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High school physics book reccomendation?

  1. May 13, 2013 #1
    I have already written a thread about a conceptual physics books, which didn't go so well. Instead, I am just looking for one of the best book to accompany me in Physics Mechanics and Electricity and Magnetism. I am in high school and will take Calc BC alongside Physics (pre-calc this year), so my knowledge on calculus based text will be very small in the beginning.

    Please recommend me a textbook that is accompanied with problems similar or a bit harder than the rigor of the AP exam. My real goal is to learn and love physics however, so any book that allows me to grasp the concepts easily and allows me to understand the mathematics behind it would be wonderful.
     
  2. jcsd
  3. May 14, 2013 #2
    Researching a bit, it seems like University Physics is an excellent book and is also used by OCW MITx which I can follow. How would someone who has never taken calculus(but will take it alongside it) respond to this book?
     
  4. May 15, 2013 #3
    Easily. I think you are too concerned about the mathematics required. For an introductory course in physics you use very little calculus. Unless you are using kleppner and kolenkow's book which actually requires thinking.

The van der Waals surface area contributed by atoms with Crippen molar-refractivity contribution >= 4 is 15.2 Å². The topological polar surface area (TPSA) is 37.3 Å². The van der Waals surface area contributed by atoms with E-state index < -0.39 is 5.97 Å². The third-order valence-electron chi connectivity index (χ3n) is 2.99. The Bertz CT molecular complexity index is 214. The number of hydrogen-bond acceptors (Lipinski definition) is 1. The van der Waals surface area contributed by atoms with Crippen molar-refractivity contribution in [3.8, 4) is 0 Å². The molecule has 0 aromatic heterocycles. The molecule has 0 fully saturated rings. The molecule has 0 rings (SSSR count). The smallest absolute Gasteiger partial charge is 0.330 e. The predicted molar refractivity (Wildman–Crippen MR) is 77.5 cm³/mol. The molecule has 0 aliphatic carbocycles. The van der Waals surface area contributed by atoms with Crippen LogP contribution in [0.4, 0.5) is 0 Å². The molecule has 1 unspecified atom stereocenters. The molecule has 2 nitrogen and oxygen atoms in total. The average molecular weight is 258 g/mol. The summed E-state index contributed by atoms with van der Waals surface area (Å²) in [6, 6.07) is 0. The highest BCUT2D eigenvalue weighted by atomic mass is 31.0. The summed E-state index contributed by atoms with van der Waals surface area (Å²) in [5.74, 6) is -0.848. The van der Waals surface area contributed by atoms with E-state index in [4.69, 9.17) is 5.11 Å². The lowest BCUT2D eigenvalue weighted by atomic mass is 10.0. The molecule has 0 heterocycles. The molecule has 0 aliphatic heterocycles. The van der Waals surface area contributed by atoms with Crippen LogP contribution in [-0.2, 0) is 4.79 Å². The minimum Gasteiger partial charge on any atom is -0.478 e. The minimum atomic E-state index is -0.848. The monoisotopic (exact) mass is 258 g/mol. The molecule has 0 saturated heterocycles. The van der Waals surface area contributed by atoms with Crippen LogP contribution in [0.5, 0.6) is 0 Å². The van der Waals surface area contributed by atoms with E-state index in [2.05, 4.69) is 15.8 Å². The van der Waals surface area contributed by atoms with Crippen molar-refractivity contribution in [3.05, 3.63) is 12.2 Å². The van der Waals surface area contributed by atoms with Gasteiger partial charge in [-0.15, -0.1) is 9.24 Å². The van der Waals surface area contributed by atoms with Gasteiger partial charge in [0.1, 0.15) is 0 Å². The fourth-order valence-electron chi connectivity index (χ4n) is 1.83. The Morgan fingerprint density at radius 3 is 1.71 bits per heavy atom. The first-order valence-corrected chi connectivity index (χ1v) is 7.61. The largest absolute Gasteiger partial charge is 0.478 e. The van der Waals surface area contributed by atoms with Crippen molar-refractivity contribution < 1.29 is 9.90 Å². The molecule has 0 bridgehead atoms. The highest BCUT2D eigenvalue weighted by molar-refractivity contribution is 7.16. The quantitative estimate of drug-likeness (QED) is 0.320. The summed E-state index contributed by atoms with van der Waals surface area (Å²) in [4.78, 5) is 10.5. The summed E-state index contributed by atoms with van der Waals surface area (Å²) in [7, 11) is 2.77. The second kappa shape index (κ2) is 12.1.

The majority of students have never taken calculus before taking a first year university [physics] class. They usually take calculus at the same time. Especially books like University physics, physics - Halliday resnick Kane, all the intro textbooks are basically the same. It's all personal preference.

    I suggest you go to a library and look through numerous books and make your decision.
     
  5. May 15, 2013 #4
    I have taken a look at both and have access to both. I must say, I love how both books present themselves. The reason I am so math concentrated is because while I was great at math during elementary school, I have seldom paid attention to math in high school. Now I lack a good foundation in it and get nervous when ever I see a mathematics problem. I am rectifying this problem over the summer by going back to the basics and practicing every concept and then moving on. Thank you for your contribution Jimmyly.
     
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